The story of Jamal Khashoggi’s disappearance and possible murder has riveted the world’s attention with its macabre, and mysterious, details. The soft-spoken but sharply critical Saudi journalist vanished after entering the Saudi consulate in Istanbul, Turkey, on October 2. Theories about his fate include the horrifying possibility that Khashoggi was murdered — and perhaps even tortured and dismembered — at the hands of the Saudi state. (The Saudi government continues to vehemently deny these charges.) Should these allegations prove true, Khashoggi’s fate could have vast ramifications for the reputation of Saudi’s Crown Prince Mohammad bin Salman, known as MBS, who has until now sought to establish himself as a figure of modernization and reform. Already, Khashoggi’s case has elicited an unusually strong response from Western media and parts of the American government alike, casting Saudi Arabia’s geopolitical future in doubt.

“The case of Jamal Khashoggi, unfortunately, is only the tip of the iceberg.”

For some, the prospect that the Saudi government would order the assassination of one of its own citizens abroad seems unthinkable. Yet Khashoggi’s case would not be without precedent. Saudi Arabia’s government has long sought to exert control of its people beyond the kingdom’s borders — a practice that has only intensified in recent years. “The case of Jamal Khashoggi, unfortunately, is only the tip of the iceberg,” said Rami Khouri, a senior public policy fellow and professor of journalism at the American University of Beirut. “If it’s proven that the Saudi government is behind his disappearance, it would only be the most dramatic example of a trend that has been ongoing for at least 30 to 40 years, but which has escalated under MBS.”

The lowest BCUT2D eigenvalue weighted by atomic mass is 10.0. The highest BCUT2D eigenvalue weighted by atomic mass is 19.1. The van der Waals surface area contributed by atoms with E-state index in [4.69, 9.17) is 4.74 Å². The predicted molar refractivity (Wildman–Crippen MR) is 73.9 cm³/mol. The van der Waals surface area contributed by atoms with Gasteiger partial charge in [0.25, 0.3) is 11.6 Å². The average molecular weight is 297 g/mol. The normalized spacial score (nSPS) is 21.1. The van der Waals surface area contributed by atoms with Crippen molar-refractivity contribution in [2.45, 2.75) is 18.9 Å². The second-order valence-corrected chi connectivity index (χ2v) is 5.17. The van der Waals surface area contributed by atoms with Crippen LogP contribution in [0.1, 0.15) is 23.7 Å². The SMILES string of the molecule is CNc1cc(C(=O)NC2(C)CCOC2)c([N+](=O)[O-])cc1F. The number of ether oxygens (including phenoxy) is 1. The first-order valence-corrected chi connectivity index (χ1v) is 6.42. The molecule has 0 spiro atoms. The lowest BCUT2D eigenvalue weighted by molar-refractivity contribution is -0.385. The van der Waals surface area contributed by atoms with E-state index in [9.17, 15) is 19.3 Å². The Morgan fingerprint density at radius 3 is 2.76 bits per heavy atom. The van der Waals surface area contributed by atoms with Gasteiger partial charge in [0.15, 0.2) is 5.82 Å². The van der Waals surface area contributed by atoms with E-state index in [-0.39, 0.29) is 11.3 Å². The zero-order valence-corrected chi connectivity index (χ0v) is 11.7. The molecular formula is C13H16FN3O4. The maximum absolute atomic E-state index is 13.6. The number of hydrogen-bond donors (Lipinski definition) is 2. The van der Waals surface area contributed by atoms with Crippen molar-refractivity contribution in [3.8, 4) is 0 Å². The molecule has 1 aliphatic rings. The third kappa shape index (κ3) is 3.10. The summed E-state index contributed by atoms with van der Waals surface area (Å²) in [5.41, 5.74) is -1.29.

The crackdown has become so intense that many Saudis living abroad — even those who are not exiled activists — fear they could be targeted. Khashoggi’s story, and others like it, have left Saudi nationals questioning whether there is any distance sufficient to protect them from their government. “We constantly fear that we’re being watched,” one Saudi national living in self-imposed exile told The Intercept in June. “Even though many of us are not activists, we still worry that maybe something we say or do or post online will somehow endanger our families back home.”

In recent years, Saudi Arabia has employed a wide spectrum of tactics in dealing with dissidents abroad. Often, the Saudi government will begin with an attempt to persuade dissidents to cease their criticism or request that they return to the kingdom to sort out the issue on Saudi soil. Should these efforts fail, the government may move into a more coercive mode. Saudi activists abroad report receiving phone calls from their local embassies and consulates, urging them to come in for undefined reasons. “None of us would ever actually go to these meetings,” one Saudi activist, currently living in the United States, told The Intercept several weeks before Khashoggi’s disappearance. “We know inside there, anything could happen.”